The Hannah How-To

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Before I became a parent, and certainly before I became a parent of 2 little girls, it was easy for me to say I would boycott anything racist. I have successfully avoided Abercrombie and Fitch, Denny's, Desperate Housewives, and other pop culture arenas that have either condoned racism, racist views, or racist practices. So far, so good.

For the past 5 years, my husband and I have also been pretty successful in calling out key stereotypes for our children. While they do love the whole Princess thing, we don't buy Barbies, don't buy movies with all white casts, nor do we purchase the DVDs (yes, even the "Limited Edition" ones) of movies that have racist stereotypes.

But, now that I'm a parent of young girls, I am faced with new challenges of balancing pop culture with cultural appropriateness. Because my husband and I know that certain companies tend to perpetuate stereotypes of people of color, we watch the shows with our children. Yes, we let them watch it. No, we don't let them watch it alone. This was a tough decision for us. Our anti-racist tendencies want to ban all of these shows from our house; our realist tendencies recognize that we'd rather have our children explore stereotypes while we can help to dismantle them together.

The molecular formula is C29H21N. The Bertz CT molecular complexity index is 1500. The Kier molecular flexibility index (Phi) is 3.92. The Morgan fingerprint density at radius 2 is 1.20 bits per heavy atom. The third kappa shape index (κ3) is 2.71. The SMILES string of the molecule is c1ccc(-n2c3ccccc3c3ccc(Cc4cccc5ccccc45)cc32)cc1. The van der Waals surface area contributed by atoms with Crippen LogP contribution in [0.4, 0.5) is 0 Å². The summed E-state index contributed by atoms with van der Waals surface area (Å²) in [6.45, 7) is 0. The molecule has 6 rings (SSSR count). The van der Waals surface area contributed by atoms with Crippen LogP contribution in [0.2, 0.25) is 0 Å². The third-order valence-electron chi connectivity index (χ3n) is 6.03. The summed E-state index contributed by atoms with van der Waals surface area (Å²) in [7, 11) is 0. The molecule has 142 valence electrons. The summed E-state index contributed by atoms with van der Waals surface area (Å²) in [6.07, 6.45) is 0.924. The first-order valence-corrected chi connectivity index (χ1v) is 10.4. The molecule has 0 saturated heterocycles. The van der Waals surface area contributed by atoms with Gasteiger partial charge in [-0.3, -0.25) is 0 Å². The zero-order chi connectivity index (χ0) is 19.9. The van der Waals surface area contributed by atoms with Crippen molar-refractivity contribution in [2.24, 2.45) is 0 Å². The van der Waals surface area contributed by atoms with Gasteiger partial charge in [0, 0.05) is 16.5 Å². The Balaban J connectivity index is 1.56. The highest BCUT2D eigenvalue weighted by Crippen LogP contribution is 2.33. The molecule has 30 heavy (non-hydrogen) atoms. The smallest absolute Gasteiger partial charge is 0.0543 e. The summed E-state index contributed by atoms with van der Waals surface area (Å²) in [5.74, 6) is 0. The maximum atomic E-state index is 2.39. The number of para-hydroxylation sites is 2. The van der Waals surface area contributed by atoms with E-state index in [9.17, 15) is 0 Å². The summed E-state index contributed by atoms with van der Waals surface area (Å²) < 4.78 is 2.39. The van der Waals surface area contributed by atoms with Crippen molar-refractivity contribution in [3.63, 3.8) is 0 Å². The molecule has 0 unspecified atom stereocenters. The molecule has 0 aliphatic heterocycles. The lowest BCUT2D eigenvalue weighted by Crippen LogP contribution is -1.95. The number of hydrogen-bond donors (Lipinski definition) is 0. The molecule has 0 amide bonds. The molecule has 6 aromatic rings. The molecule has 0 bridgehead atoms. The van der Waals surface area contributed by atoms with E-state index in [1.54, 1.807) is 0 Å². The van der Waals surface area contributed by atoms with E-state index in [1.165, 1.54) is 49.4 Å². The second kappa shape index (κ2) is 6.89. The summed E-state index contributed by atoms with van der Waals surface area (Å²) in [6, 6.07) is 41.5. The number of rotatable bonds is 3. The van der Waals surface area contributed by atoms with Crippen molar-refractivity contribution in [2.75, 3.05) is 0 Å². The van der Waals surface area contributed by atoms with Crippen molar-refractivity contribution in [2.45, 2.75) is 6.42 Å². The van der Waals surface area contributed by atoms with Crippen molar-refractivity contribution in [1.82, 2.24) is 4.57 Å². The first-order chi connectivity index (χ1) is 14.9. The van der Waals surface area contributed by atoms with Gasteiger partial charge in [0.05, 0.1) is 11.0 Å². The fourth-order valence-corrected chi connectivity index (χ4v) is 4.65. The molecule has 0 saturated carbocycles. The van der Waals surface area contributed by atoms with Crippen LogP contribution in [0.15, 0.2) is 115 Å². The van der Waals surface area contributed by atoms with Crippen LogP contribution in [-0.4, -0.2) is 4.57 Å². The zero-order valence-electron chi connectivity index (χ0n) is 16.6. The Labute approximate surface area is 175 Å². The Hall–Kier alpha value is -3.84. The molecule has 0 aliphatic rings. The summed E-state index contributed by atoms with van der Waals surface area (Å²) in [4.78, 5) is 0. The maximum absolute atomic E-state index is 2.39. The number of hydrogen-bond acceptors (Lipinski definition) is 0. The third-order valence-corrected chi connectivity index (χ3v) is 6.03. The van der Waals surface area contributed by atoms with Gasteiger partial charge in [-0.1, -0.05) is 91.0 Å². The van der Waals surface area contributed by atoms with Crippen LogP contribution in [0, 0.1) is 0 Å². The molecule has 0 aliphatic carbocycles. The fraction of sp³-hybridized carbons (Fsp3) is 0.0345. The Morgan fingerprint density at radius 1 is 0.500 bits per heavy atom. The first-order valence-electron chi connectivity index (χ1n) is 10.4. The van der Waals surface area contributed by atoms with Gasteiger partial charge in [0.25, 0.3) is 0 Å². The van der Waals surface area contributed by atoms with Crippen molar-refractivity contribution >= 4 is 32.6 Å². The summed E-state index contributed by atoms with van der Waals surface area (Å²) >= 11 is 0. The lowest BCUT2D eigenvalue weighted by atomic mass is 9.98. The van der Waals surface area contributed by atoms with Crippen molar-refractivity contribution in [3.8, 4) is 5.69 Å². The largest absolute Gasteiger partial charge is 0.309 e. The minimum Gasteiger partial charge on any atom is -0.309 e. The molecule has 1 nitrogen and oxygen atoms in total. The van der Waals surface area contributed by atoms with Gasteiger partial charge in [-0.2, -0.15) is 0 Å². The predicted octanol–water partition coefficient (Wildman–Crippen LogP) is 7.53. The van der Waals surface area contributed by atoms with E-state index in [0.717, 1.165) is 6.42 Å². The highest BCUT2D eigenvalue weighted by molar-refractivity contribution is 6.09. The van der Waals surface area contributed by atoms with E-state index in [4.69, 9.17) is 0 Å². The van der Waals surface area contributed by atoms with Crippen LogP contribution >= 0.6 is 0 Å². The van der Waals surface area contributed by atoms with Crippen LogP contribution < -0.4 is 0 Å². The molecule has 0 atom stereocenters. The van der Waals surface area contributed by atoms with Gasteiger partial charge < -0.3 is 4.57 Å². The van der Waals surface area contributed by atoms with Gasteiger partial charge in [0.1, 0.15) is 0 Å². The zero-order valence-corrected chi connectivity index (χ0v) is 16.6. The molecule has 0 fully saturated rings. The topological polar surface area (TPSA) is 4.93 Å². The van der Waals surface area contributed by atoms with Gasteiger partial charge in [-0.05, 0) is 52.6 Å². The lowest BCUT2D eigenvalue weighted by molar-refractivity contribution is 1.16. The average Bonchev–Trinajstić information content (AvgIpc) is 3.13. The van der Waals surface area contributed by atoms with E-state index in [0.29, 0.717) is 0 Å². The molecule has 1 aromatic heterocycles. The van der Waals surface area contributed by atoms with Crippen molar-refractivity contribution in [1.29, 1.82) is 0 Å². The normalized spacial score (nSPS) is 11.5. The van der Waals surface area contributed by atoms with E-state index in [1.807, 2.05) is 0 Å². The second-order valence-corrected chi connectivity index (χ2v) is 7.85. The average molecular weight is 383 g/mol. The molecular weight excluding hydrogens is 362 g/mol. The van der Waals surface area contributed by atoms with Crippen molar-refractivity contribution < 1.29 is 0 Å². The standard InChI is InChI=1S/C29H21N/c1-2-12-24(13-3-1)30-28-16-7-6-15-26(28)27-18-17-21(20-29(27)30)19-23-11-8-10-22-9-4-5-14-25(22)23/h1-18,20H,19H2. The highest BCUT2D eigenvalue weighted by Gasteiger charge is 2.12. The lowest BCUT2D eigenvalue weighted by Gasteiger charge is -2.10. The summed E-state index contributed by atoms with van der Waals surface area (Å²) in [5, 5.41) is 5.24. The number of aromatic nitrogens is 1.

But, the latest Miley Cyrus BS has hit me hard. Really?? Playing "chinky eye" is a fun joke for you? And, doing the "chinky eye" thing while your little buddy is sitting next to you somehow makes it "not a big deal?" I think not.

Thankfully, our house has never purchased a Hannan Montana/Miley Cyrus DVD or CD, mostly because her latest movie was in 3-D. And, when you have a child with only 1 eye, the whole 3-D thing just doesn't work for us (see... yet again, an example of how cancer was a blessing in disguise!).

But, the girls love one of her songs "Fly on the Wall." They request it every single morning, and it's readily available on the Cable box. But, I watch the video -- especially these days -- and cringe. I want to talk with them about the Miley picture, which they haven't seen yet. I want to show them that their Miley is mocking their Mommy, her people, her family. That what she is doing is mean and makes "mommy's heart feel sad."

Would it matter if my kids were just a little bit older? I recently talked this over with an anti-racist speaker that I met the other day; his kids are 8 and 10. Yes, he talked with them about it. He had a conversation about what it meant to do what Miley was doing; what it meant to make fun of other people. Those kids got it.

What are others doing in the face of the Miley discussion. Surf on over to Anti-Racist Parent where I know the discussion is happening there, too!